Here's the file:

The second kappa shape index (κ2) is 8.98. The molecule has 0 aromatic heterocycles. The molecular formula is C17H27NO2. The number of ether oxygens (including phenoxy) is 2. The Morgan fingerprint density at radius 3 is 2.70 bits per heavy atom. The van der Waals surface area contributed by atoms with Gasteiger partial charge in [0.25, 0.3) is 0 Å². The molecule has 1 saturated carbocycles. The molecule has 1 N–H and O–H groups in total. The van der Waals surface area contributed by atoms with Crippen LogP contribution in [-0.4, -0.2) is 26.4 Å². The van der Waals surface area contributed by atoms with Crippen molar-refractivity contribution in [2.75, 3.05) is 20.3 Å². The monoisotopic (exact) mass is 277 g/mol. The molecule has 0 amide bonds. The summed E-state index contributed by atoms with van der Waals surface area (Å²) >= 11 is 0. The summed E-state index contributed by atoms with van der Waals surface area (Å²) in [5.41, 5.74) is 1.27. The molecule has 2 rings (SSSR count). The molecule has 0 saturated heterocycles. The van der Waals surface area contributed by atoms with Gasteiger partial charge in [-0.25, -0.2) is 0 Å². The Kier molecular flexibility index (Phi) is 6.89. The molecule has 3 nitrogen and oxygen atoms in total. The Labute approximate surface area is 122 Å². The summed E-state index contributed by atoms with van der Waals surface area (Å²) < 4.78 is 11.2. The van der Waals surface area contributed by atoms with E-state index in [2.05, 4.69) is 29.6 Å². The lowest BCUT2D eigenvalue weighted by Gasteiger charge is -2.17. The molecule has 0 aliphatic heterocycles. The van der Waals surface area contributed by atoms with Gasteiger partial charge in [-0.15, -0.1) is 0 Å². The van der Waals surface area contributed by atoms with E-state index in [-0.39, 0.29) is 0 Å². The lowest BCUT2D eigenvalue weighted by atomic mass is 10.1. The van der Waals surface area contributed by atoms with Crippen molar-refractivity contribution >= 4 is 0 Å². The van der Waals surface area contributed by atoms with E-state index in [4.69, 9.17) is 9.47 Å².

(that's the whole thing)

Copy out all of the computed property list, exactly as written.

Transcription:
The second kappa shape index (κ2) is 8.98. The molecule has 0 aromatic heterocycles. The molecular formula is C17H27NO2. The number of ether oxygens (including phenoxy) is 2. The Morgan fingerprint density at radius 3 is 2.70 bits per heavy atom. The van der Waals surface area contributed by atoms with Gasteiger partial charge in [0.25, 0.3) is 0 Å². The molecule has 1 saturated carbocycles. The molecule has 1 N–H and O–H groups in total. The van der Waals surface area contributed by atoms with Crippen LogP contribution in [-0.4, -0.2) is 26.4 Å². The van der Waals surface area contributed by atoms with Crippen molar-refractivity contribution in [2.75, 3.05) is 20.3 Å². The monoisotopic (exact) mass is 277 g/mol. The molecule has 0 amide bonds. The summed E-state index contributed by atoms with van der Waals surface area (Å²) >= 11 is 0. The summed E-state index contributed by atoms with van der Waals surface area (Å²) in [5.41, 5.74) is 1.27. The molecule has 2 rings (SSSR count). The molecule has 0 saturated heterocycles. The van der Waals surface area contributed by atoms with Gasteiger partial charge in [-0.25, -0.2) is 0 Å². The Kier molecular flexibility index (Phi) is 6.89. The molecule has 3 nitrogen and oxygen atoms in total. The Labute approximate surface area is 122 Å². The summed E-state index contributed by atoms with van der Waals surface area (Å²) < 4.78 is 11.2. The van der Waals surface area contributed by atoms with E-state index in [2.05, 4.69) is 29.6 Å². The lowest BCUT2D eigenvalue weighted by Gasteiger charge is -2.17. The molecule has 0 aliphatic heterocycles. The van der Waals surface area contributed by atoms with Gasteiger partial charge in [-0.15, -0.1) is 0 Å². The van der Waals surface area contributed by atoms with E-state index in [-0.39, 0.29) is 0 Å². The lowest BCUT2D eigenvalue weighted by atomic mass is 10.1. The van der Waals surface area contributed by atoms with Crippen molar-refractivity contribution >= 4 is 0 Å². The van der Waals surface area contributed by atoms with E-state index in [4.69, 9.17) is 9.47 Å².